Of course, there was a time, in the mid-1980s, when his ubiquity was such that familiarity bred understandable contempt. Collins was everywhere - Top Of The Pops, your local arena, Live Aid (twice), your local cinema (both acting and singing), even an episode of Miami Vice. He even grew tired of himself, and it showed with the increasingly self-derivative nature of his solo musical output into the decade that followed.
To the mainstream media he was the rock star who'd forged his solo career out of one divorce, and fuelled it via the next two. The net effect is that he became regarded as a fey, middle-of-the-road Cliff Richard hate figure, loved by grannies and bland local radio stations in equal measure.
Which is a shame, as he is - or at least was, before a crippling spinal condition - one of rock’s most gifted drummers and stage performers, a highly underrated producer and, some of his schmaltz not withstanding, a brilliant pop songwriter. He has even been feted by the hip-hop community, which has often cited Face Value for its multiple influences on their sound.
I only attempt this defence of the near-indefensible because of Collins' predilection for intimate, heart-on-sleeve-honest lyrics, an attribute he shares with Guy Garvey. I'm not, by the way, making a direct musical comparison between the two, although at risk of being tenuous, they do have a common denominator in Peter Gabriel. Collins, of course, drummed behind Gabriel in Genesis, then took over as lead singer, worked with him on solo albums, and was even best man at his wedding. Garvey, on the other hand, has been a lifelong Gabriel fan, and even recorded with Elbow at Gabriel’s Real World Studios. As I said, no apologies for being tenuous.
There is, though, a more tangible link between Gabriel's idiosyncrasies and the way Garvey has gone about Courting The Squall, his brilliantly engaging new side project. Because it’s an album that weaves in and out of different textures in a varying topography of soundscaping and tempo. To one ear it's conventional pop, luxuriated by Garvey's vocals, sung in a register not that dissimilar to Gabriel's. To another, its a wonderful exploration of jazz-like avoidance of linear pop, all without signing up fully to the avant garde of music’s awkward squad.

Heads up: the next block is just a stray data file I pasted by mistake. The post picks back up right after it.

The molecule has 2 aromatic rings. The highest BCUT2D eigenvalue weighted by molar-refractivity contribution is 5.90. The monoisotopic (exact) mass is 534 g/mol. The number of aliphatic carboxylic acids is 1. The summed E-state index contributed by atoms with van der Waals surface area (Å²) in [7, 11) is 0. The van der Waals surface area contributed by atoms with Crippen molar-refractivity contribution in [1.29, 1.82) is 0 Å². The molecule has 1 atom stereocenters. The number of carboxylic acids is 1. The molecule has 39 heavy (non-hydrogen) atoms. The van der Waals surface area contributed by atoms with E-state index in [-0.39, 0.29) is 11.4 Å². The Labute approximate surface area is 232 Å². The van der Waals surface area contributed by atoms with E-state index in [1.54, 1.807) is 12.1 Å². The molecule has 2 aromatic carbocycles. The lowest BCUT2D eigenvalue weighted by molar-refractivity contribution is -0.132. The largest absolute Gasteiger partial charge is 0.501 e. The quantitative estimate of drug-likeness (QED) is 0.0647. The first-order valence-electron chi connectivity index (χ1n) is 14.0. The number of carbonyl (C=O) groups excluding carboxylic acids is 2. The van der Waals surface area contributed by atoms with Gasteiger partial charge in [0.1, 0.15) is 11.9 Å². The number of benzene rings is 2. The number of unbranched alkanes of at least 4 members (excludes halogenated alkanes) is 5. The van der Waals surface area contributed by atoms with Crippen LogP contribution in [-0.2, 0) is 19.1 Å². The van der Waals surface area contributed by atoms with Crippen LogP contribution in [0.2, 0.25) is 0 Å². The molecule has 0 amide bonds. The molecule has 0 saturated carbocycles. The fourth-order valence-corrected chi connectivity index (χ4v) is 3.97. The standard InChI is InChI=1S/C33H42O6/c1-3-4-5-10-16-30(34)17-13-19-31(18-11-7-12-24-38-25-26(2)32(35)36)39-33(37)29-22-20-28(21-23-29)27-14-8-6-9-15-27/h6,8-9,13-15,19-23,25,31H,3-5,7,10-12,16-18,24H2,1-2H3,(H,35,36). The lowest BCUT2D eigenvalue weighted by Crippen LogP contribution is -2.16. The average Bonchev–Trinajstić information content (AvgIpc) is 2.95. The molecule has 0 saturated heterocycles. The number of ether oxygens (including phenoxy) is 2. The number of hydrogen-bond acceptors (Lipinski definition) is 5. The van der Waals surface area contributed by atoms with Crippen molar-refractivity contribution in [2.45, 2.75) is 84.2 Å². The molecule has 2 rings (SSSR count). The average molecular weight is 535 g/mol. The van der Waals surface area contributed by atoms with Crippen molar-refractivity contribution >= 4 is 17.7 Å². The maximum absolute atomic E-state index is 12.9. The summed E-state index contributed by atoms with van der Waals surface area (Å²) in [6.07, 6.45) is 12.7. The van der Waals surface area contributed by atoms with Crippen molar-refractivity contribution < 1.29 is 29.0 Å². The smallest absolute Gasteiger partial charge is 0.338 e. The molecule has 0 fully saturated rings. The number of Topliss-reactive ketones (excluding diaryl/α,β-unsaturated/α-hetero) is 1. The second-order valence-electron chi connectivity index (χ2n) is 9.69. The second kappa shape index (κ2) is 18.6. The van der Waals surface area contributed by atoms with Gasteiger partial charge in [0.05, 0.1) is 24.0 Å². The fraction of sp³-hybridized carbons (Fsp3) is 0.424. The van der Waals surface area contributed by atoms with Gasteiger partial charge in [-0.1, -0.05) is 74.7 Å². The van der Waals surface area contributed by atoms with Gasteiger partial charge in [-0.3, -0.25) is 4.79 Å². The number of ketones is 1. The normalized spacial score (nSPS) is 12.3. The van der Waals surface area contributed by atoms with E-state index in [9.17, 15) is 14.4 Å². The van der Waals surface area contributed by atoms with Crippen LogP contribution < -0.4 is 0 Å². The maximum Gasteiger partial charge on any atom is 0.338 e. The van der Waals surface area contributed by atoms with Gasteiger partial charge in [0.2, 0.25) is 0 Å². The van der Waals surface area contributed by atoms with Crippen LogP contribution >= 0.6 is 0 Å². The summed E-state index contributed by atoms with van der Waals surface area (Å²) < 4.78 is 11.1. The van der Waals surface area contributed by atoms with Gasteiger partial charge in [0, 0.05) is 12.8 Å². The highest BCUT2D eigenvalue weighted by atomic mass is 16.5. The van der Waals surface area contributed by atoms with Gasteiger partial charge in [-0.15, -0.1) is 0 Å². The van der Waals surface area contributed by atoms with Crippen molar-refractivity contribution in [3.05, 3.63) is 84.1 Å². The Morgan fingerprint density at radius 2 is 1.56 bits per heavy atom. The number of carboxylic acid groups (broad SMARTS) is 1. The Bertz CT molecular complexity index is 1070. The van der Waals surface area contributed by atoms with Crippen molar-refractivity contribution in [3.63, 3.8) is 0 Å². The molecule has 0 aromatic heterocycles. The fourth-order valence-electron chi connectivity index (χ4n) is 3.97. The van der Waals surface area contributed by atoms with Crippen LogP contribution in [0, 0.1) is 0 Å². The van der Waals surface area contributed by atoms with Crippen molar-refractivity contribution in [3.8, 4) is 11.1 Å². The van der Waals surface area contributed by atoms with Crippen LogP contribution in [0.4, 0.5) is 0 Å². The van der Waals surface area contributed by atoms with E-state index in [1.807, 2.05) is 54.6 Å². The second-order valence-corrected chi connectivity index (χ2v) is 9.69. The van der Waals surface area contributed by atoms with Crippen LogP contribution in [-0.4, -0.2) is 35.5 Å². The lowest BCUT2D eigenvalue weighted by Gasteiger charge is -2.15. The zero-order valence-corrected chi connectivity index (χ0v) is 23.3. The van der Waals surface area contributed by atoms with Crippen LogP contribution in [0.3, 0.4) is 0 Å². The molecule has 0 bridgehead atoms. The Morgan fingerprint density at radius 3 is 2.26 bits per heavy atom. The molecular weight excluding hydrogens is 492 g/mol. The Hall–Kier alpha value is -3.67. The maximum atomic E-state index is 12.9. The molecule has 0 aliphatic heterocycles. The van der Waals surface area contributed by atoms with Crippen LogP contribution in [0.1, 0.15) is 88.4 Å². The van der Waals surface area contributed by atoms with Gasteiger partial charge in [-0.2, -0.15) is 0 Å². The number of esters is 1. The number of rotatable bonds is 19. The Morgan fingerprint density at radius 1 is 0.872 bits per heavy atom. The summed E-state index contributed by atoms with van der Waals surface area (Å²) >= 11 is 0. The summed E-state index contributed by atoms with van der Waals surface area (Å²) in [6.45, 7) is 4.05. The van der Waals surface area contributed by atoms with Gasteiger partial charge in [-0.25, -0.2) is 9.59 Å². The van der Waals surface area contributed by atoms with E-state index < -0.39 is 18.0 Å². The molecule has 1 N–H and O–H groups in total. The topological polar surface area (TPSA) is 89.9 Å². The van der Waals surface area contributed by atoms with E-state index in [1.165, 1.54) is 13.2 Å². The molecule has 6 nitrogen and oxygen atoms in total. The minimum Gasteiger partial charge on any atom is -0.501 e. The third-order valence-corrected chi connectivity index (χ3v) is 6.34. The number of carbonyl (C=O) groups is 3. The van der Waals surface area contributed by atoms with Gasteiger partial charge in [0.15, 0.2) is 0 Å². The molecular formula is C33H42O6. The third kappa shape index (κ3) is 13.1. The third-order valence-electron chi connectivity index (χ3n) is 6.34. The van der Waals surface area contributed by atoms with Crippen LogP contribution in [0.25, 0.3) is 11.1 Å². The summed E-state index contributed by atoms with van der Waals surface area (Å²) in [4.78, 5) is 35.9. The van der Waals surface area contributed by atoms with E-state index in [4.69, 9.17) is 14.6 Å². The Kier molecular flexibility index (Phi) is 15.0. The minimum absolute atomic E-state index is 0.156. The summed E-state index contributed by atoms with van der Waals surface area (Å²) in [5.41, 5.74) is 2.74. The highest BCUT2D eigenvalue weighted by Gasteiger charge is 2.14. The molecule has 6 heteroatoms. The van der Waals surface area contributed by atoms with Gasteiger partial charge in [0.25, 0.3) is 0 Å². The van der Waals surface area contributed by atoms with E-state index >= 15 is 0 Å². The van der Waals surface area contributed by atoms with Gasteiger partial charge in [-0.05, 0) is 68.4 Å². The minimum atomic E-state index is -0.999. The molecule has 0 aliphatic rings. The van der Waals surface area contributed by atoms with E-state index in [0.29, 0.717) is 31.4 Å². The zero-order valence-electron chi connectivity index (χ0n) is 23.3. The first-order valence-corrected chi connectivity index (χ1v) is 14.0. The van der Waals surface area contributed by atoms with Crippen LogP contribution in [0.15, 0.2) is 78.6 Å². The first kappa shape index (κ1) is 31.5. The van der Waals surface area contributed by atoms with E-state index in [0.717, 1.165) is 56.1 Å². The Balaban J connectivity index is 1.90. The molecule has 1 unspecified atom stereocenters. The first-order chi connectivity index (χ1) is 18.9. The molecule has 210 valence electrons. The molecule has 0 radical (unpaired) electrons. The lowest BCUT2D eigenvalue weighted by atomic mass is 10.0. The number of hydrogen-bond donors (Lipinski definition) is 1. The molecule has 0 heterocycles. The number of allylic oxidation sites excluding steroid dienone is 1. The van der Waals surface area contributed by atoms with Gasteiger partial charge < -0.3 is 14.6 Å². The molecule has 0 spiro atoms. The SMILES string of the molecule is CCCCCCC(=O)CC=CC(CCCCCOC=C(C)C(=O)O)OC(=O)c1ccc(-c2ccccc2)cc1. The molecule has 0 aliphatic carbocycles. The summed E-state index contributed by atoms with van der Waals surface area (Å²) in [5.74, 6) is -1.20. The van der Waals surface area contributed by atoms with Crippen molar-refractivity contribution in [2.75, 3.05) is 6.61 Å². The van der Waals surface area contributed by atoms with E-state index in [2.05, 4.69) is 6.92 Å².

As you will find on I Am Kloot and The Whip's records, and those of New Order, Doves, Johnny Marr - the list goes on - there is something about the music of Greater Manchester that is present here on Bury-born Garvey's record. It's a slight coldness, a grey-skied, slightly damp ambience. On Courting The Squall - Garvey, usually described by journalists as a lovable bear of a fella, adds the emotional warmth that has made Elbow so popular, amongst critics and the music-buying public, something lacking in Collins' relationship with his detractors.
Two songs later, and Harder Edges continues this liberation, albeit with more bluesier brass. It's not quite the typical breakup album - far from it (but then again, Collins always maintains that Face Value had more to do with his new relationship that the first wife who'd run off with the decorator), as Unwind demonstrates with its delicate, smokey ambience and the plaintive question: "Can we find the trust we need just to unwind?".
English songwriters have often been accused of avoiding matters of the foul rag and bone shop of the heart, to quote WB Yeats. For Garvey, it's never been a problem. Thus, Belly Of The Whale, with its bonkers brass accompaniment, and narrative about a house, of all things, is as personal and as confessional as it is possible to be, but still doesn't resort to the maudlin and melancholic, like Harder Edges, using its funk-brass almost sub-consciously to make the personal nature of its words standout.
Further confession appears with Yesterday - a bold choice of song title for anyone coming out of the English north-west - in which Garvey's Bury accent coats a noirish Tom Waits-style of misbehaviour during the night before, followed by a hint of Catholic regret in the morning, a contemplation of the push and pull of romance.
There is little - if anything - to find wrong in Courting The Squall. If there is one misfire, it's Electricity. David Gilmour's recent Rattle That Lock album contained a cod lounge jazz number that, while earnest in its intention, just didn't seem right for the singer or the project. Similarly, Electricity- in which Garvey duets with American jazz/folk/blues singer Jolie Holland, faithfully recreates the bourbon-drenched atmosphere of a backstreet speakeasy, but doesn't seem to fit the rest of the album's enjoyable unevenness.
Where Garvey does venture successfully for the downbeat mood, it is Juggernaut, with its shimmering piano chords and the sense of a Sunday morning yet to fully come to life...perhaps before those windows are thrown wide. Moreover, it's a song, slap-bang in the middle of this ten-track album which anchors Garvey's emotion while providing flight from a relationship that just wasn't working.
We Brits aren't meant to wear our hearts on our sleeves, least of all big, burly Mancunians. Another burly Brit, my musical hero John Martyn, wore his to the extent that his ex-wife Beverley once said that he'd put so much emotion into his songwriting that there was nothing left for her.
Martyn and, yes, Phil Collins spent the denuement of their respective first marriages wallowing in drink and songwriting, leveraging emotional turmoil to produce some of their best work. Garvey, with Courting The Squall, has perhaps followed a similar course. The key difference is that this is an album that messes with your expectations. It is not one of whiney "I miss you ballads" or saxophone-encrusted slow dances. It is peculiarly English, particularly Mancunian, and a liberating joy.